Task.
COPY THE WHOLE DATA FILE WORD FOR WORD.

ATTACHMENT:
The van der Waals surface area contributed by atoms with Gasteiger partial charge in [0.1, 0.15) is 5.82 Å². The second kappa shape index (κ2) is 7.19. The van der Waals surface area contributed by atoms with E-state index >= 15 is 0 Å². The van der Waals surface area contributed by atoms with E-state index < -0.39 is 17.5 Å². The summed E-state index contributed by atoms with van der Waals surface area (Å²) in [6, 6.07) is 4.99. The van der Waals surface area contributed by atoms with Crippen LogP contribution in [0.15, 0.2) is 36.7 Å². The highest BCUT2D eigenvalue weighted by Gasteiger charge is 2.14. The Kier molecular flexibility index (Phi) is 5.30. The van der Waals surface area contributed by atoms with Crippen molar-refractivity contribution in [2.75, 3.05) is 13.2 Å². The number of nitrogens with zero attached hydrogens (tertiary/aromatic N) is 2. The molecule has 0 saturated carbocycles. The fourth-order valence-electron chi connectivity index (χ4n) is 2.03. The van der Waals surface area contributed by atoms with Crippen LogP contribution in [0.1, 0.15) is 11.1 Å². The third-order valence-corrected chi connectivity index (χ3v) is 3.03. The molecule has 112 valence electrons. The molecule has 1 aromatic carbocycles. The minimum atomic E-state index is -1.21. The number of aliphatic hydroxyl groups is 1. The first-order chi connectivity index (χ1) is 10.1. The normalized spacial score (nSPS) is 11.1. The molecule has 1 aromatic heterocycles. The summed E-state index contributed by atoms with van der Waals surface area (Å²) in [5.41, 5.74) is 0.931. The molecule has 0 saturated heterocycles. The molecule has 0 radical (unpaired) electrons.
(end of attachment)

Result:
The van der Waals surface area contributed by atoms with Gasteiger partial charge in [0.1, 0.15) is 5.82 Å². The second kappa shape index (κ2) is 7.19. The van der Waals surface area contributed by atoms with E-state index >= 15 is 0 Å². The van der Waals surface area contributed by atoms with E-state index < -0.39 is 17.5 Å². The summed E-state index contributed by atoms with van der Waals surface area (Å²) in [6, 6.07) is 4.99. The van der Waals surface area contributed by atoms with Crippen LogP contribution in [0.15, 0.2) is 36.7 Å². The highest BCUT2D eigenvalue weighted by Gasteiger charge is 2.14. The Kier molecular flexibility index (Phi) is 5.30. The van der Waals surface area contributed by atoms with Crippen molar-refractivity contribution in [2.75, 3.05) is 13.2 Å². The number of nitrogens with zero attached hydrogens (tertiary/aromatic N) is 2. The molecule has 0 saturated carbocycles. The fourth-order valence-electron chi connectivity index (χ4n) is 2.03. The van der Waals surface area contributed by atoms with Crippen LogP contribution in [0.1, 0.15) is 11.1 Å². The third-order valence-corrected chi connectivity index (χ3v) is 3.03. The molecule has 112 valence electrons. The molecule has 1 aromatic carbocycles. The minimum atomic E-state index is -1.21. The number of aliphatic hydroxyl groups is 1. The first-order chi connectivity index (χ1) is 10.1. The normalized spacial score (nSPS) is 11.1. The molecule has 1 aromatic heterocycles. The summed E-state index contributed by atoms with van der Waals surface area (Å²) in [5.41, 5.74) is 0.931. The molecule has 0 saturated heterocycles. The molecule has 0 radical (unpaired) electrons.